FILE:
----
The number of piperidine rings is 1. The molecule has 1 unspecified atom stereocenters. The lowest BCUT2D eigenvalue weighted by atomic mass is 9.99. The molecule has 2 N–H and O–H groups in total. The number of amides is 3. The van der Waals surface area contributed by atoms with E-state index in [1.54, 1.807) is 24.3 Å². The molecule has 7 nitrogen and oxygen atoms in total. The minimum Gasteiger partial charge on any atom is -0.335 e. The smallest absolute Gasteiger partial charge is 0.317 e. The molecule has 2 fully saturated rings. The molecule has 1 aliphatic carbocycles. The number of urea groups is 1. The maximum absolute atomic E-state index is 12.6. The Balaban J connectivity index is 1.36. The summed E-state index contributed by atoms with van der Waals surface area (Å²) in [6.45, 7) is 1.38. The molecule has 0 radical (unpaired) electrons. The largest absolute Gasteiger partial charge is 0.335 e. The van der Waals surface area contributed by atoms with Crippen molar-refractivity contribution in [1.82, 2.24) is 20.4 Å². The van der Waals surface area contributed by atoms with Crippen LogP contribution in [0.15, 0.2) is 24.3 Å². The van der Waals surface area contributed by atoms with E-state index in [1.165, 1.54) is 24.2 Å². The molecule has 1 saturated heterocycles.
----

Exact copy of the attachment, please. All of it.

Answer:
The number of piperidine rings is 1. The molecule has 1 unspecified atom stereocenters. The lowest BCUT2D eigenvalue weighted by atomic mass is 9.99. The molecule has 2 N–H and O–H groups in total. The number of amides is 3. The van der Waals surface area contributed by atoms with E-state index in [1.54, 1.807) is 24.3 Å². The molecule has 7 nitrogen and oxygen atoms in total. The minimum Gasteiger partial charge on any atom is -0.335 e. The smallest absolute Gasteiger partial charge is 0.317 e. The molecule has 2 fully saturated rings. The molecule has 1 aliphatic carbocycles. The number of urea groups is 1. The maximum absolute atomic E-state index is 12.6. The Balaban J connectivity index is 1.36. The summed E-state index contributed by atoms with van der Waals surface area (Å²) in [6.45, 7) is 1.38. The molecule has 0 radical (unpaired) electrons. The largest absolute Gasteiger partial charge is 0.335 e. The van der Waals surface area contributed by atoms with Crippen molar-refractivity contribution in [1.82, 2.24) is 20.4 Å². The van der Waals surface area contributed by atoms with Crippen LogP contribution in [0.15, 0.2) is 24.3 Å². The van der Waals surface area contributed by atoms with E-state index in [1.165, 1.54) is 24.2 Å². The molecule has 1 saturated heterocycles.